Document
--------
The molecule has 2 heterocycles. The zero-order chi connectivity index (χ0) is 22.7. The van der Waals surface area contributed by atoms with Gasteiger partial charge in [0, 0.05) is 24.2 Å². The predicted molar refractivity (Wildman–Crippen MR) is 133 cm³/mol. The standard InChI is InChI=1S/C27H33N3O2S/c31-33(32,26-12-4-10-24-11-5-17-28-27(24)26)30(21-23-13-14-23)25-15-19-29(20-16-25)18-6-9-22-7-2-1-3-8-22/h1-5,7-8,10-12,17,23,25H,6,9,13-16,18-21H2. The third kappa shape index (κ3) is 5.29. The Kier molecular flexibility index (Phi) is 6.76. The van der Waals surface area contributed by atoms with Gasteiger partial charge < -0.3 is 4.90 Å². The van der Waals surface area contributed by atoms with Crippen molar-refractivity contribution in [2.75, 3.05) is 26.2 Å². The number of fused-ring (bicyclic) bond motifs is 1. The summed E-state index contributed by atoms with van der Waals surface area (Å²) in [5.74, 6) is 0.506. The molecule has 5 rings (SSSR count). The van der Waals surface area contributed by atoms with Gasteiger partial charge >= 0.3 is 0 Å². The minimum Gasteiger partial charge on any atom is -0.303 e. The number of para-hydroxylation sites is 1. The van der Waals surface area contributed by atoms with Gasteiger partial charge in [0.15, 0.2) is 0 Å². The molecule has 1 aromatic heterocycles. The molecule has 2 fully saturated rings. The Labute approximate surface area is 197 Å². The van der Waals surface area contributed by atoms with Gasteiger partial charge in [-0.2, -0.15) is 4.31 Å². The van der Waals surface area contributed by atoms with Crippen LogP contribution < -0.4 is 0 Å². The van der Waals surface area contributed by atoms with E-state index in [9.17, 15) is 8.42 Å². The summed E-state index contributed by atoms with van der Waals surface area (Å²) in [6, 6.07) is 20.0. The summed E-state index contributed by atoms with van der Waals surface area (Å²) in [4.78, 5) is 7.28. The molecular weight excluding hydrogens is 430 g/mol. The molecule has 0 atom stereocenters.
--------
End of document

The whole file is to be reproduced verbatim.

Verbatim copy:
The molecule has 2 heterocycles. The zero-order chi connectivity index (χ0) is 22.7. The van der Waals surface area contributed by atoms with Gasteiger partial charge in [0, 0.05) is 24.2 Å². The predicted molar refractivity (Wildman–Crippen MR) is 133 cm³/mol. The standard InChI is InChI=1S/C27H33N3O2S/c31-33(32,26-12-4-10-24-11-5-17-28-27(24)26)30(21-23-13-14-23)25-15-19-29(20-16-25)18-6-9-22-7-2-1-3-8-22/h1-5,7-8,10-12,17,23,25H,6,9,13-16,18-21H2. The third kappa shape index (κ3) is 5.29. The Kier molecular flexibility index (Phi) is 6.76. The van der Waals surface area contributed by atoms with Gasteiger partial charge < -0.3 is 4.90 Å². The van der Waals surface area contributed by atoms with Crippen molar-refractivity contribution in [2.75, 3.05) is 26.2 Å². The number of fused-ring (bicyclic) bond motifs is 1. The summed E-state index contributed by atoms with van der Waals surface area (Å²) in [5.74, 6) is 0.506. The molecule has 5 rings (SSSR count). The van der Waals surface area contributed by atoms with Gasteiger partial charge >= 0.3 is 0 Å². The minimum Gasteiger partial charge on any atom is -0.303 e. The number of para-hydroxylation sites is 1. The van der Waals surface area contributed by atoms with Gasteiger partial charge in [0.15, 0.2) is 0 Å². The molecule has 1 aromatic heterocycles. The molecule has 2 fully saturated rings. The Labute approximate surface area is 197 Å². The van der Waals surface area contributed by atoms with Gasteiger partial charge in [-0.2, -0.15) is 4.31 Å². The van der Waals surface area contributed by atoms with Crippen LogP contribution < -0.4 is 0 Å². The van der Waals surface area contributed by atoms with E-state index in [9.17, 15) is 8.42 Å². The summed E-state index contributed by atoms with van der Waals surface area (Å²) in [6, 6.07) is 20.0. The summed E-state index contributed by atoms with van der Waals surface area (Å²) in [4.78, 5) is 7.28. The molecular weight excluding hydrogens is 430 g/mol. The molecule has 0 atom stereocenters.